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Tuesday, 28 July 2009

The sexual context of child pornography

DPP v Annetts considers an important issue in child pornography cases. A case stated was recently placed before the NSW Court of Criminal Appeal that required interpretation of the phrase in a sexual context.



Similar wording is also used in Victorian statute, at s 67A Crimes Act 1958:



child pornography means a film, photograph, publication or computer game that describes or depicts a person who is, or appears to be, a minor engaging in sexual activity or depicted in an indecent sexual manner or context;




The accused in Annetts' case had been in possession of a video of boys dressing and undressing in a changing room, and was alleged to have made the recording. (If these events had occurred in Victoria, charges under s 41B of the Summary Offence Act 1966 would presumably also have been before the Court).



There were no sex acts on the video. The District Court judge excluded from his consideration a number of factors the prosecution submitted he ought to consider in determining whether the video depicted children in a sexual context [at 5]:
  • the way the photos were taken - they were not taken openly.
  • the concentration, in some of the images, on the genitalia of the young persons filmed.
  • all of the images were of young boys.
  • the camera was disguised and the filming activity was planned and took place over a period of approximately 4 hours.
The prosecution also submitted it was appropriate for the Court to have regard to the reason the recording was made (suggesting it was made for the accused's sexual gratification) as relevant to whether or not the material came within the definition. The District Court rejected these submissions, and dismissed the charge.



The NSW Court of Appeal decided that the appropriate test had not been applied, and the matter was remitted back to the District Court for proper determination.



McClellan CJ [at 10]:
10 In my opinion his Honour was correct to determine that the question which the definition in s 91H raises is objective and is to be answered by considering the content of the material about which complaint has been made. The fact that the images were secretly recorded is not relevant to whether or not the material is child pornography. Furthermore, the reasons which motivated the photographer are not relevant. These matters may inform an understanding of the context in which the film was made but are not relevant to an understanding of whether or not the video depicts boys in a “sexual context.” That question must be answered after considering the content of the film itself.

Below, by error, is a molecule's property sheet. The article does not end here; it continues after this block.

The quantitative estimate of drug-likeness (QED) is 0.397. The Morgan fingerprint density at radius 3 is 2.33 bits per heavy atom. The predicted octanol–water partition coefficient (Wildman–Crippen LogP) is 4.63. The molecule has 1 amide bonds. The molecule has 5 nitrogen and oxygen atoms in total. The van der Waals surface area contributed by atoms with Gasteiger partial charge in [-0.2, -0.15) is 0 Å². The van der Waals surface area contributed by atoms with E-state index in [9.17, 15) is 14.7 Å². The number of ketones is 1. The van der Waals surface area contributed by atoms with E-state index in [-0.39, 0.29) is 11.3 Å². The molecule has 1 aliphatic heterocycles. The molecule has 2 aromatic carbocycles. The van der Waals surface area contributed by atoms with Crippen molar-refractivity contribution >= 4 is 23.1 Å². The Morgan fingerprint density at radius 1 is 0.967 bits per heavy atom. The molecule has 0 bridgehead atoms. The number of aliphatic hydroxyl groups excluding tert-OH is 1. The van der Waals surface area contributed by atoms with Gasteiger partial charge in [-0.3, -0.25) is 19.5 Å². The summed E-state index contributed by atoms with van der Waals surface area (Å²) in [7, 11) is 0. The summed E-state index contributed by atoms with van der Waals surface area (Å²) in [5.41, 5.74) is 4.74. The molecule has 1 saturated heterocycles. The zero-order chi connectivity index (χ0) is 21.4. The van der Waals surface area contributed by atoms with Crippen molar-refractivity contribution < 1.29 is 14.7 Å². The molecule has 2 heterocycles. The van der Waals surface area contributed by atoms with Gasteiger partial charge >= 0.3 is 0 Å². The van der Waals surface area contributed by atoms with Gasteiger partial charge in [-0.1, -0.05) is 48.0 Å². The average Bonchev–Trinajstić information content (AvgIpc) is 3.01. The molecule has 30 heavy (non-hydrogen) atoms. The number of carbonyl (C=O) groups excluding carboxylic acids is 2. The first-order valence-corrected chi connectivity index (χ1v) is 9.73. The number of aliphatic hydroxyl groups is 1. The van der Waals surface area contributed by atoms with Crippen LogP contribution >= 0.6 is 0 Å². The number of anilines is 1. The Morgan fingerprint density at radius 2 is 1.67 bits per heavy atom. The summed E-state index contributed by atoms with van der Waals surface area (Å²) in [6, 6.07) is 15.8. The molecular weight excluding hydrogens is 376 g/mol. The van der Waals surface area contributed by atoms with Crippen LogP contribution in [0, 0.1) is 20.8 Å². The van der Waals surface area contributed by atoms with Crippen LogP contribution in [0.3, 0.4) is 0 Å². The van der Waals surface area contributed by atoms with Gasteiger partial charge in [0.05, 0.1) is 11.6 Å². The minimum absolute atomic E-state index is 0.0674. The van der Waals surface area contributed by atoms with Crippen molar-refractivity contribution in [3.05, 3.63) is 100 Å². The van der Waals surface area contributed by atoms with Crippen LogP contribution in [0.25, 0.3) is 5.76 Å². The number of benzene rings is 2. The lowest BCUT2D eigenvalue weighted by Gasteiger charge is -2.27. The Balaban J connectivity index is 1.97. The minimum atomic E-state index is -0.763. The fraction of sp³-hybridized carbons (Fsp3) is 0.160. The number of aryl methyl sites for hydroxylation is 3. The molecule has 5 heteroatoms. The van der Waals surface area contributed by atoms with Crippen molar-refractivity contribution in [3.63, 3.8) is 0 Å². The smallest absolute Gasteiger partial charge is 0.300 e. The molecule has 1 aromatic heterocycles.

11 For that reason the content of the images contained in the video is relevant to the issue raised by the statute. The fact that all the images were of young boys and the camera has concentrated on their genitalia are both relevant to the question of whether or not the images depicted are of a person or persons in a “sexual context.” Of course it may be that after consideration of the content of a video, including a video containing a sequence of images of the genitalia of young boys, it could not be concluded that the video depicts boys in a sexual context. The images may have been made for a medical or artistic purpose and are depicted in that context. However, a conclusion that the images depict persons under 16 in “sexual context” may be informed by the number of images, the gestures of those photographed and the portion or portions of the body, including the genitalia, depicted.



12 It follows that the primary judge’s approach was only partly correct. Although the motivation of the photographer and the method he used to film the boys was not relevant all of the content of the images, including that all the images were of young boys, concentrated on their genitalia and were taken over a period of time, and, if this is apparent from the video, were taken in a men’s change room were relevant to the question of whether or not the material depicted a person “in a sexual context”. Whether, when these matters are considered, an offence is proved in the present case is not a matter for this Court.

The test is an objective one and the intent of the maker is irrelevant. Sexual context clearly extends beyond actual depictions of sex, though how far is unclear.

3 comments:

Jeremy Gans said...

This NSW precedent may be distinguishable in Victoria. NSW has a broad (artistic, etc) 'merit' defence, whereas Victoria doesn't. We have a 'classificaton' defence, but, unlike in NSW, an X or X18+ classification won't suffice. So, the words 'sexual context' carry a lot more of a burden here and, arguably, should be construed more conservatively. (There's Charter s. 15(2), as well, but it would be blunted by Charter s. 15(3) in this context.)

007 said...

Victoria does have a merit defence, but only for a charge of possessing child pornography, not for making it: see Crimes Act 1958 s 70.

The English Court of Appeal considered similar circumstances in R v Bassett [2008] EWCA Crim 1174. A man was charged with voyeurism when he was caught surreptitiously filming a man showering his three-year-old daughter in change-room at a public pool.

The offence required observing a private act for the purpose of sexual gratification. The Court didn't think a person could expect privacy from other people present in the change room. It noted at [12] that even though the accused's purpose was alleged to be for sexual gratification, it had to be the nature, not purpose, of observation that created an expectation of privacy.

Jeremy Gans said...

Note that the s70 merit defence isn't available if the 'child' is actually under 18. That is, it's only available for fake child porn, e.g. porn made with young-looking adults.